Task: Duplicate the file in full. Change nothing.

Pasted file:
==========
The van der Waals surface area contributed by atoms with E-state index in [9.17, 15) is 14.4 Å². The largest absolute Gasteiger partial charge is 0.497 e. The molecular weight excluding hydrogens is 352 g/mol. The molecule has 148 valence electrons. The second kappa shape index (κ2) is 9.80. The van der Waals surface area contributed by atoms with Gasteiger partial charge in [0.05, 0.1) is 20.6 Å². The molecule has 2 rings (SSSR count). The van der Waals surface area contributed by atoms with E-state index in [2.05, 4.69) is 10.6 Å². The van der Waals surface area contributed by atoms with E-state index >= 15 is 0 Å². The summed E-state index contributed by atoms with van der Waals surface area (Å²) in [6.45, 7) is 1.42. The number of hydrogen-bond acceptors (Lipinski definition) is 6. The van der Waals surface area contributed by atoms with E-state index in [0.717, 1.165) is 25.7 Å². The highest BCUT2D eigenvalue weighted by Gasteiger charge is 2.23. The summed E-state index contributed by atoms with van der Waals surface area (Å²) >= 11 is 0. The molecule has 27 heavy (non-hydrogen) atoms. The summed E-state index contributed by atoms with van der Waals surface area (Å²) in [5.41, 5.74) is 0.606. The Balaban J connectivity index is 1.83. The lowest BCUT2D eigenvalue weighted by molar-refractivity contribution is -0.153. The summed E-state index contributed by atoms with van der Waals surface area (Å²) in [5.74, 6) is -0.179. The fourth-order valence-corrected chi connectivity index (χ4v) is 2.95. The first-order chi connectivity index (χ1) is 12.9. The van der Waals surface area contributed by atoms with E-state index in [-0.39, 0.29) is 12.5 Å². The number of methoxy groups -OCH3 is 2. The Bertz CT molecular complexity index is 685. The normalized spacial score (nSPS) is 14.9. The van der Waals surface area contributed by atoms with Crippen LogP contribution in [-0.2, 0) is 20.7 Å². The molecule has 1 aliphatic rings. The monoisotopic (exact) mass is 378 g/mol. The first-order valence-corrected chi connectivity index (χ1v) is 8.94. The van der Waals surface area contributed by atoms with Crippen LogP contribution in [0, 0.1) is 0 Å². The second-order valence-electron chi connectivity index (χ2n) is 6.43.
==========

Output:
The van der Waals surface area contributed by atoms with E-state index in [9.17, 15) is 14.4 Å². The largest absolute Gasteiger partial charge is 0.497 e. The molecular weight excluding hydrogens is 352 g/mol. The molecule has 148 valence electrons. The second kappa shape index (κ2) is 9.80. The van der Waals surface area contributed by atoms with Gasteiger partial charge in [0.05, 0.1) is 20.6 Å². The molecule has 2 rings (SSSR count). The van der Waals surface area contributed by atoms with E-state index in [2.05, 4.69) is 10.6 Å². The van der Waals surface area contributed by atoms with E-state index >= 15 is 0 Å². The summed E-state index contributed by atoms with van der Waals surface area (Å²) in [6.45, 7) is 1.42. The number of hydrogen-bond acceptors (Lipinski definition) is 6. The van der Waals surface area contributed by atoms with E-state index in [0.717, 1.165) is 25.7 Å². The highest BCUT2D eigenvalue weighted by Gasteiger charge is 2.23. The summed E-state index contributed by atoms with van der Waals surface area (Å²) >= 11 is 0. The molecule has 27 heavy (non-hydrogen) atoms. The summed E-state index contributed by atoms with van der Waals surface area (Å²) in [5.41, 5.74) is 0.606. The Balaban J connectivity index is 1.83. The lowest BCUT2D eigenvalue weighted by molar-refractivity contribution is -0.153. The summed E-state index contributed by atoms with van der Waals surface area (Å²) in [5.74, 6) is -0.179. The fourth-order valence-corrected chi connectivity index (χ4v) is 2.95. The first-order chi connectivity index (χ1) is 12.9. The van der Waals surface area contributed by atoms with E-state index in [-0.39, 0.29) is 12.5 Å². The number of methoxy groups -OCH3 is 2. The Bertz CT molecular complexity index is 685. The normalized spacial score (nSPS) is 14.9. The van der Waals surface area contributed by atoms with Crippen LogP contribution in [-0.2, 0) is 20.7 Å². The molecule has 1 aliphatic rings. The monoisotopic (exact) mass is 378 g/mol. The first-order valence-corrected chi connectivity index (χ1v) is 8.94. The van der Waals surface area contributed by atoms with Crippen LogP contribution in [0, 0.1) is 0 Å². The second-order valence-electron chi connectivity index (χ2n) is 6.43.